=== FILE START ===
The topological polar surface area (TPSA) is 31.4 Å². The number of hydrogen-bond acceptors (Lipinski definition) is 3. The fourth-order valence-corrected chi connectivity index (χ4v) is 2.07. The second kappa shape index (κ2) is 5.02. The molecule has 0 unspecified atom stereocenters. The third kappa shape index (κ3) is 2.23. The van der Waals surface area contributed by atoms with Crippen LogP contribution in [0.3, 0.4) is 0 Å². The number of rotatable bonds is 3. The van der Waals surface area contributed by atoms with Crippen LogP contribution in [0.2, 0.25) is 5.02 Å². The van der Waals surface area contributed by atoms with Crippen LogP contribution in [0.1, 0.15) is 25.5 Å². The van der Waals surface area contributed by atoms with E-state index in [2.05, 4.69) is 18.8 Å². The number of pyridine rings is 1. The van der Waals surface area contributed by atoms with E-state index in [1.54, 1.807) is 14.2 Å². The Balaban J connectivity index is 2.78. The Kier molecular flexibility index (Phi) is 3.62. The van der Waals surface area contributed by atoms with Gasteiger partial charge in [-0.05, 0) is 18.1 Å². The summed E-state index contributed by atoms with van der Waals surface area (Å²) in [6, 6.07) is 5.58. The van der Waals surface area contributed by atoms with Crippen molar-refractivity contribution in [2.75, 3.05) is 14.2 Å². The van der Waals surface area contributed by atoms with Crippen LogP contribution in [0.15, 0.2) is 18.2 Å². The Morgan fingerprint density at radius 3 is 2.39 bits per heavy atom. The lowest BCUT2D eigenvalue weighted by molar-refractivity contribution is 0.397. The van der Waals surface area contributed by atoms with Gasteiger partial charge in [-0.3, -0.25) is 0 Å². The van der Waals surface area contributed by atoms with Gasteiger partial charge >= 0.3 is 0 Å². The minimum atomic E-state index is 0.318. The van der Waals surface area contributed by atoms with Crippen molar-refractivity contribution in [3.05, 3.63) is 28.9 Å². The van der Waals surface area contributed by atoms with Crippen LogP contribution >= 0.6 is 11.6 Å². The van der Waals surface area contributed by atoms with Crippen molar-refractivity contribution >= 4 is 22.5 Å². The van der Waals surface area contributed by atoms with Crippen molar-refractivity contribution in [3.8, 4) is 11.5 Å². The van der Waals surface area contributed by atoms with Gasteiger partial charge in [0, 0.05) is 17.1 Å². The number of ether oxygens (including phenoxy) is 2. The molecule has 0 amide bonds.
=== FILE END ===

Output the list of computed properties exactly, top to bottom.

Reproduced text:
The topological polar surface area (TPSA) is 31.4 Å². The number of hydrogen-bond acceptors (Lipinski definition) is 3. The fourth-order valence-corrected chi connectivity index (χ4v) is 2.07. The second kappa shape index (κ2) is 5.02. The molecule has 0 unspecified atom stereocenters. The third kappa shape index (κ3) is 2.23. The van der Waals surface area contributed by atoms with Crippen LogP contribution in [0.3, 0.4) is 0 Å². The number of rotatable bonds is 3. The van der Waals surface area contributed by atoms with Crippen LogP contribution in [0.2, 0.25) is 5.02 Å². The van der Waals surface area contributed by atoms with Crippen LogP contribution in [0.1, 0.15) is 25.5 Å². The van der Waals surface area contributed by atoms with E-state index in [2.05, 4.69) is 18.8 Å². The number of pyridine rings is 1. The van der Waals surface area contributed by atoms with E-state index in [1.54, 1.807) is 14.2 Å². The Balaban J connectivity index is 2.78. The Kier molecular flexibility index (Phi) is 3.62. The van der Waals surface area contributed by atoms with Gasteiger partial charge in [-0.05, 0) is 18.1 Å². The summed E-state index contributed by atoms with van der Waals surface area (Å²) in [6, 6.07) is 5.58. The van der Waals surface area contributed by atoms with Crippen molar-refractivity contribution in [2.75, 3.05) is 14.2 Å². The van der Waals surface area contributed by atoms with Crippen LogP contribution in [0.15, 0.2) is 18.2 Å². The Morgan fingerprint density at radius 3 is 2.39 bits per heavy atom. The lowest BCUT2D eigenvalue weighted by molar-refractivity contribution is 0.397. The van der Waals surface area contributed by atoms with Gasteiger partial charge in [-0.3, -0.25) is 0 Å². The van der Waals surface area contributed by atoms with Gasteiger partial charge >= 0.3 is 0 Å². The minimum atomic E-state index is 0.318. The van der Waals surface area contributed by atoms with Crippen molar-refractivity contribution in [3.05, 3.63) is 28.9 Å². The van der Waals surface area contributed by atoms with Crippen LogP contribution >= 0.6 is 11.6 Å². The van der Waals surface area contributed by atoms with Crippen molar-refractivity contribution >= 4 is 22.5 Å². The van der Waals surface area contributed by atoms with Crippen molar-refractivity contribution in [3.8, 4) is 11.5 Å². The van der Waals surface area contributed by atoms with Gasteiger partial charge in [0, 0.05) is 17.1 Å². The number of ether oxygens (including phenoxy) is 2. The molecule has 0 amide bonds.